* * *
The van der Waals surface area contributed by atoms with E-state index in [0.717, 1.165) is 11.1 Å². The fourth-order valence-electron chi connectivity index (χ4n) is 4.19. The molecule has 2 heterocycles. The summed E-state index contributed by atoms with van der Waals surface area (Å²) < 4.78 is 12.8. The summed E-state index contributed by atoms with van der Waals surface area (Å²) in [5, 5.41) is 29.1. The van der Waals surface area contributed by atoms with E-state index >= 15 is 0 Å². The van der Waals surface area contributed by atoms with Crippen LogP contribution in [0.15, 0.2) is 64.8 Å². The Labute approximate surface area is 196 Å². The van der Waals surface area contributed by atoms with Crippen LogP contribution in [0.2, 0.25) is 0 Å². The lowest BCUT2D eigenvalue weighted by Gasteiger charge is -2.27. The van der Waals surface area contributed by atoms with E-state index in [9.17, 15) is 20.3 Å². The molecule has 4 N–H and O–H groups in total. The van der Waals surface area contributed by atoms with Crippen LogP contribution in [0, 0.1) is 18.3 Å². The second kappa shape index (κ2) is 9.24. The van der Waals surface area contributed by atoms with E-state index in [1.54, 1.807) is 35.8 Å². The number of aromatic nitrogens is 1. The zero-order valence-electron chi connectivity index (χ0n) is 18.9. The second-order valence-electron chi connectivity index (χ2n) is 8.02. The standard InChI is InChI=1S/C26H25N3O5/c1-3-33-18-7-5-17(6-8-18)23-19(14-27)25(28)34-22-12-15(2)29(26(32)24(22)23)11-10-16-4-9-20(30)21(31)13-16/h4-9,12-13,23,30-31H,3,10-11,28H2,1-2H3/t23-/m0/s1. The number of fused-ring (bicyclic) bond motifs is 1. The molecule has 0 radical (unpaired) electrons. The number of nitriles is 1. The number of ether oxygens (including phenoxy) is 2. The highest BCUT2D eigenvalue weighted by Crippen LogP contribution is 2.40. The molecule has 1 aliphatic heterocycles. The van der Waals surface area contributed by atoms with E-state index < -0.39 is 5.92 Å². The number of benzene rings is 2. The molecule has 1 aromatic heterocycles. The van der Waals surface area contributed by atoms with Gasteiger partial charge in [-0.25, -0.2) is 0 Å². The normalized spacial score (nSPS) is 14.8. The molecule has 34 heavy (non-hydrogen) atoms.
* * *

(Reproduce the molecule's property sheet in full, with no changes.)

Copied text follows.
The van der Waals surface area contributed by atoms with E-state index in [0.717, 1.165) is 11.1 Å². The fourth-order valence-electron chi connectivity index (χ4n) is 4.19. The molecule has 2 heterocycles. The summed E-state index contributed by atoms with van der Waals surface area (Å²) < 4.78 is 12.8. The summed E-state index contributed by atoms with van der Waals surface area (Å²) in [5, 5.41) is 29.1. The van der Waals surface area contributed by atoms with E-state index >= 15 is 0 Å². The van der Waals surface area contributed by atoms with Crippen LogP contribution in [0.15, 0.2) is 64.8 Å². The Labute approximate surface area is 196 Å². The van der Waals surface area contributed by atoms with Crippen LogP contribution in [0.2, 0.25) is 0 Å². The lowest BCUT2D eigenvalue weighted by Gasteiger charge is -2.27. The van der Waals surface area contributed by atoms with E-state index in [9.17, 15) is 20.3 Å². The molecule has 4 N–H and O–H groups in total. The van der Waals surface area contributed by atoms with Crippen LogP contribution in [0, 0.1) is 18.3 Å². The second kappa shape index (κ2) is 9.24. The van der Waals surface area contributed by atoms with E-state index in [1.54, 1.807) is 35.8 Å². The number of aromatic nitrogens is 1. The zero-order valence-electron chi connectivity index (χ0n) is 18.9. The second-order valence-electron chi connectivity index (χ2n) is 8.02. The standard InChI is InChI=1S/C26H25N3O5/c1-3-33-18-7-5-17(6-8-18)23-19(14-27)25(28)34-22-12-15(2)29(26(32)24(22)23)11-10-16-4-9-20(30)21(31)13-16/h4-9,12-13,23,30-31H,3,10-11,28H2,1-2H3/t23-/m0/s1. The number of fused-ring (bicyclic) bond motifs is 1. The molecule has 0 radical (unpaired) electrons. The number of nitriles is 1. The number of ether oxygens (including phenoxy) is 2. The highest BCUT2D eigenvalue weighted by Crippen LogP contribution is 2.40. The molecule has 1 aliphatic heterocycles. The van der Waals surface area contributed by atoms with E-state index < -0.39 is 5.92 Å². The number of benzene rings is 2. The molecule has 1 aromatic heterocycles. The van der Waals surface area contributed by atoms with Gasteiger partial charge in [-0.25, -0.2) is 0 Å². The normalized spacial score (nSPS) is 14.8. The molecule has 34 heavy (non-hydrogen) atoms.